Thursday, August 28, 2014

Good Web Hunting

On our way home from last week's sailing trip in Maine, we passed a number of outdoor flea markets and cobwebby antique shops. We were in a hurry to get on home (and get into an actual shower), so we didn't stop. But, there was a time when we would have. 

Pre-parenthood. And, more importantly, pre-internet.

Our family doesn't buy new furniture often. In fact, I was once nearly stymied when asked about the "style" of our home decor. I couldn't name any particular genre: "modern" or "mid-century" or "French provincial" or "Victorian." Our rambling colonial house is filled with a hodge-podge of different things. Some family heirlooms (although not of any great value, except to us), some restored pieces (at least a couple found curbside). When we had free time, long ago, my husband and I enjoyed visiting antique shops and finding new ways to use funky old things.

A few months ago, I broke down and bought a chunky velvet sectional for our TV room. (Sometimes we call it a "family room," but there really isn't a whole lot of room left after the TV, the new couch and the family.) Lounging on the chaise portion became a great luxury that I looked forward to. And, to her credit, my teenage daughter hasn't challenged me for it yet. 

Our old coffee table didn't fit anymore and we're temporarily (very temporarily, since my husband hates it) using a contemporary square from Ikea decorated with vintage Ouija board graphics. (I found this odd object on Etsy and it used to live in my attic office.) Anyway, not to worry. My husband is handy and he decided to build a new table.

In line with our quirky aesthetic, his plans called for reclaimed barn board and some repurposed industrial base. Like a wrought iron sewing machine, maybe. A little bit steampunk, but not exactly. In the days before the web, this project would have been more difficult to implement. We might have visited antique stores, scoured architectural salvage places. We certainly would have stopped at the roadside flea markets we passed last weekend.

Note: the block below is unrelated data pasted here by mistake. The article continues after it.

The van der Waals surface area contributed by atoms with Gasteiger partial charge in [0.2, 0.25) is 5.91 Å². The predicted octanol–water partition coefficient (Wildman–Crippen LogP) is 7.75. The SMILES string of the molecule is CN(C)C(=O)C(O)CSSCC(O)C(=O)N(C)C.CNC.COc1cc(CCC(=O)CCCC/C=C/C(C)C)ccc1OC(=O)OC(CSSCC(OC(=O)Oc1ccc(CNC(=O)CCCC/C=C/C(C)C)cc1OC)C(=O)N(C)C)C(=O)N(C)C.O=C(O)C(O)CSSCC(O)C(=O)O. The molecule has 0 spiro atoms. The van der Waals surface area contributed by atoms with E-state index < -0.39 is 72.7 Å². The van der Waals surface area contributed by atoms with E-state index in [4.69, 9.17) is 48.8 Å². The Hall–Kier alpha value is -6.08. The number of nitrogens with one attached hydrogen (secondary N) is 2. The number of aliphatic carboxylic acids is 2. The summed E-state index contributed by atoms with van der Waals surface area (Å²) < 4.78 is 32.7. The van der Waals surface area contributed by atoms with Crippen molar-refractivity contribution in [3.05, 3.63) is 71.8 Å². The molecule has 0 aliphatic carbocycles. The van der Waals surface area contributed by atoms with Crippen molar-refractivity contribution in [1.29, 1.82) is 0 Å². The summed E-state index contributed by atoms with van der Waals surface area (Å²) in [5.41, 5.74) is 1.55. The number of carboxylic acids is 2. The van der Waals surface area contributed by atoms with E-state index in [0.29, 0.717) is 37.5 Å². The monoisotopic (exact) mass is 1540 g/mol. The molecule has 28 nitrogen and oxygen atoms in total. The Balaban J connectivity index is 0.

Instead, my husband found a base on eBay. (Actually, he found two. The first was snatched out from under him in the auction's final five seconds. BTW, how does that happen???) Two wrought iron legs from a vintage school desk. Unique, quirky, adjustable. Thank you, worldwide web. (Thank you, Al Gore.)

Building a table is one thing. (Have I mentioned how much my husband hates the Ouija one?) We need it. We'll use it. The sooner the better. But, I do sometimes think about how the web has taken away all the thrill of the hunt. Before we were all online, collectors spent hours browsing through bins of other people's treasures. Now, we simply Google "limited edition Hummel figurine" or "signed copy of Interview with the Vampire" or "World War II purple heart medal" and voila! It's ours.

And, collectibles aside, nothing's ever gone forever. Missing your favorite tee shirt? Left your camera at the beach? If my daughter loses something, she assumes (rightly most of the time) that we can find another in a handful of keystrokes or the click of a mouse. Everything is simultaneously disposable and recoverable.

It's fast. It's easy. But, it's not much fun.

Times change, and I admit I practically live on the worldwide web. But, I still feel a little wistful when I pass a flea market.

If you enjoyed this post, I invite you to order a copy of my new book Lovin' the Alien at 

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